BCC OKs interim administrator contract, McCormick relinquishes chairmanship

STAN SUNDAY is on board as Walton County interim administrator effective Feb. 1, following approval of his employment agreement at a Walton County Board of County Commissioners special meeting on that date at the Walton County Courthouse. (Photo credit: Walton County Public Information)

By DOTTY NIST

Just short of nine months since approving the last county administrator contract, the Walton County Board of County Commissioners (BCC) has approved a contract with Stan Sunday, a former Walton County deputy administrator and law enforcement officer, to serve as interim county administrator.

Sunday had served as deputy county administrator from 2013 until 2021, when he had resigned with a severance package agreed to by then-Walton County Administrator Larry Jones.

The action approving Sunday’s interim administrator contract took place at a Feb. 1 BCC special meeting at the Walton County Courthouse.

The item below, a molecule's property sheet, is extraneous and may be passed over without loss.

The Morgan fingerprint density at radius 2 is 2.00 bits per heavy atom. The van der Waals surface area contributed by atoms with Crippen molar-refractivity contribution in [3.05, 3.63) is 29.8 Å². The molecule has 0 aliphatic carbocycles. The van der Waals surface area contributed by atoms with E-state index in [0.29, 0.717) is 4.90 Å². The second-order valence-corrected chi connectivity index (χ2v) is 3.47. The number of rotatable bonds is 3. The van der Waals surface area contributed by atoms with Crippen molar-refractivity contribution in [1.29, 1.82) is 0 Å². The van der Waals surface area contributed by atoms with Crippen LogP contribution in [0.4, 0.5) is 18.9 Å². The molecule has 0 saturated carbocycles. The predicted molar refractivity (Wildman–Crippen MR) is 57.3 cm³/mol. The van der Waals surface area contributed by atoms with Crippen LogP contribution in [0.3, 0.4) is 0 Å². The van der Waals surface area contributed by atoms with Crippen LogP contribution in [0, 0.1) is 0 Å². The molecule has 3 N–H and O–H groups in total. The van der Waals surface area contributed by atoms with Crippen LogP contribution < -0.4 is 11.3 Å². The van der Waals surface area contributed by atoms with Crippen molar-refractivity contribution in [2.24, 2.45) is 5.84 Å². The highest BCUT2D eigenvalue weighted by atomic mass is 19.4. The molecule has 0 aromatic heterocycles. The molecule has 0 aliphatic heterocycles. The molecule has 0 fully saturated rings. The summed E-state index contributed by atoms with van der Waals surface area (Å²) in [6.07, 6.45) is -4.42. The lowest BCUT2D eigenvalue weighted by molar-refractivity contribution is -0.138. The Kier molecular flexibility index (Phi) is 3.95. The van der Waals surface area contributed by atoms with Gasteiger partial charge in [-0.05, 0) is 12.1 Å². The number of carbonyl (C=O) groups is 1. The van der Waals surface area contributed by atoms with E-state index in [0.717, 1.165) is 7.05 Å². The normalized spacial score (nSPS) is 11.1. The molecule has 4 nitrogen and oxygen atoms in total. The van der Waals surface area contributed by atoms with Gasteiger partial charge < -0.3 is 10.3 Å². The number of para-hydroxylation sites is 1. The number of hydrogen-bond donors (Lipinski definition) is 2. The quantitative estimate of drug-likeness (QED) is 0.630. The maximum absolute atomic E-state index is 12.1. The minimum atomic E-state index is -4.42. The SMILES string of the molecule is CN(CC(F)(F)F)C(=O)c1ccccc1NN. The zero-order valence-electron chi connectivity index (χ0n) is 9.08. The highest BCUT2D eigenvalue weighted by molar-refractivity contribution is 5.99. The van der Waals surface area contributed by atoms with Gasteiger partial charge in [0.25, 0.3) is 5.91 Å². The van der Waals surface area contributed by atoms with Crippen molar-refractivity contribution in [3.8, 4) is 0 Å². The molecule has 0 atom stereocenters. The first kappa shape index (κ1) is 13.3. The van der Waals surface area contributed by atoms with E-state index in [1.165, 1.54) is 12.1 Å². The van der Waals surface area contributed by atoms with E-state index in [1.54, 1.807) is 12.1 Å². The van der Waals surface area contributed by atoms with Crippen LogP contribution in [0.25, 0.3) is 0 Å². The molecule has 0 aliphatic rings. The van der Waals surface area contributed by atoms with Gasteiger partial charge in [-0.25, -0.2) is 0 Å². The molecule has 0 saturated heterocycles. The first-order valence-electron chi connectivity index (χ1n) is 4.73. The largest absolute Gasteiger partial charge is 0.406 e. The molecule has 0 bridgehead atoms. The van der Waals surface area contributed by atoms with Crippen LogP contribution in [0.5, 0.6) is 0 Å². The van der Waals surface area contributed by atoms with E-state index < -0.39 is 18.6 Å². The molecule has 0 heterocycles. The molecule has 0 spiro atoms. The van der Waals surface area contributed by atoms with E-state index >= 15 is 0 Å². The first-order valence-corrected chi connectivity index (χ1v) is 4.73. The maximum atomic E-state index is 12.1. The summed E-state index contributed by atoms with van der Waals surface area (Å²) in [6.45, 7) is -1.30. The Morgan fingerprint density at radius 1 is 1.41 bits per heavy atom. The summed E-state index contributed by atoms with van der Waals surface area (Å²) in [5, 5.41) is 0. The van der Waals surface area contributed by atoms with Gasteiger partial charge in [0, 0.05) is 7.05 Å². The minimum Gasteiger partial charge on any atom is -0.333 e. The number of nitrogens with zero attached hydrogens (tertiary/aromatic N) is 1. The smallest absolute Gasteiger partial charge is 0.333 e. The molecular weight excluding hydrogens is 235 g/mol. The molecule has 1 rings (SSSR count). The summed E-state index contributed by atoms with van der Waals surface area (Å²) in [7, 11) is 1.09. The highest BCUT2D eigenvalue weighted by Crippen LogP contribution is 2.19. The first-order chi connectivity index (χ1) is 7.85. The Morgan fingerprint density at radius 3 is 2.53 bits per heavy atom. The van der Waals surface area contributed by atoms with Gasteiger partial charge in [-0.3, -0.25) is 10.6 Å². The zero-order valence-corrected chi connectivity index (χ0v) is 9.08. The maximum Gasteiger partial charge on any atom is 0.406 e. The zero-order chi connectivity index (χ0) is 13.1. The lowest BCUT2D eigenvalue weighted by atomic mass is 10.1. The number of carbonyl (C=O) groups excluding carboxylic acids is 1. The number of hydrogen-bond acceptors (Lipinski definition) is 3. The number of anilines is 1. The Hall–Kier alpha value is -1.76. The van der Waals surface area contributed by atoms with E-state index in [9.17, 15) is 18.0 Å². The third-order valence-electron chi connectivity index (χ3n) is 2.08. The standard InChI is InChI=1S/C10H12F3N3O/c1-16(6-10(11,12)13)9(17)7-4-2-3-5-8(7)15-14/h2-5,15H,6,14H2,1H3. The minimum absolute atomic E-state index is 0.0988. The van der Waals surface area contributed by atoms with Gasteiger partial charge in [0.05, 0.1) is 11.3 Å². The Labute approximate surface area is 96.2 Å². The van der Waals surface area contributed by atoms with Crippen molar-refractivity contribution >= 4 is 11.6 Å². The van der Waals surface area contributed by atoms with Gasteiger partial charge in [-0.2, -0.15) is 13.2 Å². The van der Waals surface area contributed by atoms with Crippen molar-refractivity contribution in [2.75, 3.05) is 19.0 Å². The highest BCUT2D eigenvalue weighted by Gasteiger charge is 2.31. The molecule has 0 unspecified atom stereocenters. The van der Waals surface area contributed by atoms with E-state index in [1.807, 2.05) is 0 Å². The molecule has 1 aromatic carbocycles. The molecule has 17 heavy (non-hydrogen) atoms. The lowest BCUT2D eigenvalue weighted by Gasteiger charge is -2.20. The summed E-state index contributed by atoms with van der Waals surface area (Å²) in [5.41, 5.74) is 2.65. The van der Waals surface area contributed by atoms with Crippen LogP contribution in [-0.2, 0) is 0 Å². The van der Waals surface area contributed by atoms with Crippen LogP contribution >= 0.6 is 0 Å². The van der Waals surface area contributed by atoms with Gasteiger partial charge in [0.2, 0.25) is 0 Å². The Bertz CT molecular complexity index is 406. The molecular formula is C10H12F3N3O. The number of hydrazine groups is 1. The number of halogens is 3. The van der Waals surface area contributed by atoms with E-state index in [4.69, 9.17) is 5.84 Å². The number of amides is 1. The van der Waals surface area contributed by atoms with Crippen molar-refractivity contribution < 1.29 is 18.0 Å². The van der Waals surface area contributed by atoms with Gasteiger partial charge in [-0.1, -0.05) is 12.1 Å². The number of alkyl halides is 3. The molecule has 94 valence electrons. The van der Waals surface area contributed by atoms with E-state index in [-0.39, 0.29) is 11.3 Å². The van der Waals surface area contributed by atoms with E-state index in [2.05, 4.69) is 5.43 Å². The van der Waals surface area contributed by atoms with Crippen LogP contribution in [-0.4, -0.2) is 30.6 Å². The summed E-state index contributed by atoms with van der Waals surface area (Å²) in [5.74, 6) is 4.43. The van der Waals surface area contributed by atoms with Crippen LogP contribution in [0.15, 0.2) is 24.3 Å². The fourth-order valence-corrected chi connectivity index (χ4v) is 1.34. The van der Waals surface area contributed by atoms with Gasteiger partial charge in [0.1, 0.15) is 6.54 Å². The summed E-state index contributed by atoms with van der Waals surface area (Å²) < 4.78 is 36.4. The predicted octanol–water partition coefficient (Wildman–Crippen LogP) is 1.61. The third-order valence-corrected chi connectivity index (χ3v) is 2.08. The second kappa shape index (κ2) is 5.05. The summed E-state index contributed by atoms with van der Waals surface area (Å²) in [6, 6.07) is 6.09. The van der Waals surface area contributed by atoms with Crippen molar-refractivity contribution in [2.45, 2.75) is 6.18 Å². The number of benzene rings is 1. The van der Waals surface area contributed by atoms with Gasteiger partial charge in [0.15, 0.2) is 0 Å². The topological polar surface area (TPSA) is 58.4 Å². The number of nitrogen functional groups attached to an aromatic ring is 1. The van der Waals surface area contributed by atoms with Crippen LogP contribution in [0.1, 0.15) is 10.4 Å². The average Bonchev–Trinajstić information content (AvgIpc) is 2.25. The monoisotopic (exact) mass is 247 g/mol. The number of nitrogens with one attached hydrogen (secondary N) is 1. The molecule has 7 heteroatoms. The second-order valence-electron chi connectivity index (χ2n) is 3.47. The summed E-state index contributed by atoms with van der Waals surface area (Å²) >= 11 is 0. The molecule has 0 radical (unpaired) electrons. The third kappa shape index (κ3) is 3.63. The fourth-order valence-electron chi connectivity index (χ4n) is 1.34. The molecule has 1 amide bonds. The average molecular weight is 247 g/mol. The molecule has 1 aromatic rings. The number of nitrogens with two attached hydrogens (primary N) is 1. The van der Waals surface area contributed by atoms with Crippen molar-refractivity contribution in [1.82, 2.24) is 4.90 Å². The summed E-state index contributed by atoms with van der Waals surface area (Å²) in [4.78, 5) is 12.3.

On an interim basis, Sunday is to replace former Walton County Administrator Quinn Robertson.

Robertson had been fired in a 4-1 vote by the BCC on Jan. 23, with only District 4 Commissioner Donna Johns voting against the termination.

The vote to approve the contract with Sunday was 4-1, as well, with District 1 Commissioner Boots McCormick voting no.

Also at the Feb. 1 special meeting to consider the contract with Sunday, McCormick unexpectedly relinquished the BCC chairmanship after serving as chairman for a little over two months.

At the outset of the special meeting, even before the prayer and Pledge of Allegiance and the meeting being called to order, McCormick presented a brief statement.

“I want to say on the record,” he commented, “that I believe one of the most important relationships, especially working together, is that between the chairman of the board and the county administrator, whoever that may be, or may not be—it’s got to be a tight working relationship, to keep the day-to-day things just going.”